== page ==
Placing Your Cards On The Table
It never ceases to amaze me the number of photographers who don’t carry business cards with them and hand them out on a regular basis. Only last month I handed one out which two weeks later brought me in £1,000 worth of business.
In the past I’ve handed cards out that generated digital photography work for me for up to a whole year later as a result.
The secret to getting work as a photographer this way is to make your business card stand out. That way it won’t get binned straight away and may even make it into a potential client’s contact file or on their pinboard. A friend tells me he visited a Picture Editor again after nearly three years and she still had his promotional business card up on her inboard.
I often exchange cards with other photographers on jobs where there is a large gathering of us. Partly to stay in touch, but also to see what they are using as their hand outs themselves. A surprising number of professional photographers either don’t have any card at all, or no photo at all on their business card and to me that seems to be missing a huge opportunity.
Cards with a nicely printed photo on decent heavy-duty stock don’t cost the earth. It’s worth spending the money to give a professional image of your photography business.
People do judge a book by its cover, whether we like it or not.
When I first started out my professional career as a photographer I made the mistake of handing out my home-printed business card to a rather famous photographer at an awards dinner. He was very rude about it and made me feel about 12″ tall because my handout was in his eyes unprofessional. That was a memorable moment albeit not a a good one. It was also a reminder that not all successful photographers are nice people! But at the very least it taught me a valuable lesson.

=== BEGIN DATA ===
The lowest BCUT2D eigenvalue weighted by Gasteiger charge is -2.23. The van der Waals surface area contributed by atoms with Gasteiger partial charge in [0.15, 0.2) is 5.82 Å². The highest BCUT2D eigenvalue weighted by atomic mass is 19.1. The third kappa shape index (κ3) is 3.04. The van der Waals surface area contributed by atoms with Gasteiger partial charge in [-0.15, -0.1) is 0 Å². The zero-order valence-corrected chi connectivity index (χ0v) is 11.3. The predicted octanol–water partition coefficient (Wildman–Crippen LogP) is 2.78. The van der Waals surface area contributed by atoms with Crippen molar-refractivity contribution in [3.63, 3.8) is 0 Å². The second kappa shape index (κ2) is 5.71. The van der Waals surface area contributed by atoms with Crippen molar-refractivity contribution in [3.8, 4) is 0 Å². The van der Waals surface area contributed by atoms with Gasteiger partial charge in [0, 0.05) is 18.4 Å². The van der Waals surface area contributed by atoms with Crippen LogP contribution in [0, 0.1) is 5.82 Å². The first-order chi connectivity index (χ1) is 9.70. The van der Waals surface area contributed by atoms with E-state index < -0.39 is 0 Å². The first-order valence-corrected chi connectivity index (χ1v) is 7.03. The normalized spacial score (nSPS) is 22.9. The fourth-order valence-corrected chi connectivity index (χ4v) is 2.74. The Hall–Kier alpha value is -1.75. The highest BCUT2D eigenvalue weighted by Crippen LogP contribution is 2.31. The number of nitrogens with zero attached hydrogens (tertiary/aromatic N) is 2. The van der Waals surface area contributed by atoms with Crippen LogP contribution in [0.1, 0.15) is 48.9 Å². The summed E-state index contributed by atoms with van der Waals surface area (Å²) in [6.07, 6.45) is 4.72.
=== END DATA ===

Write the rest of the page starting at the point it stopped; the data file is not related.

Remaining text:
Today I prefer standard size cards-they fit into business card holders and wallets easier than custom sizes and are less likely to get binned as a result. With printing companies like Moo you can choose up to 100 different images so it’s possible to hand out cards with images relevant to the possible client’s business. Not all images will work at this size- so make sure they are punchy and create a talking point. A simple composition works better than a ‘busy’ image on a standard sized business card.
Once you have your cards ready, make sure you carry them with you-even when your not working. Personally, I keep mine in a metal holder so they stay pristine. Just as bad as not having a card is handing out a torn and dog-eared example of your work!
Don’t miss any opportunity to tell people about your photography business and then make sure you hand out your card as a reminder.
About John Robertson:
I’ve been a professional photographer all my working life, starting out as a trainee on a regional newspaper at the age of 17. Here I learned to deal with people and acquired a keen eye for a picture that stands out from the rest.
Since 1987 I have worked as a regular contributor to The Guardian and The Telegraph amongst other national and international newspapers and magazines such as The Sydney Morning Herald, The Age, The National, (UAE), Time, The Atlantic Magazine and Der Spiegel. From my base in the East Midlands I have covered thousands of assignments throughout the UK and abroad.
Twice voted UK Press Photographer of the Year, along with many other awards, I strive to be amongst the best at what I do. Always trying new techniques and fresh ideas to capture my subjects with precision and artistic flare.
In the past ten years I have branched out into commercial photography and have found it very exciting to dive into new projects.I aim to transcend categorization in my work and I hope the diverse range of subjects, objects and places I have photographed show this.From David Cameron to Angelina Jolie and Joan Collins, my lenses have captured people from all walks of life.
I’m very passionate about photography and where it will take me in the future-I love what I do.Reliability, creativity,enthusiasm and top quality results delivered on time and within budget are what drive me.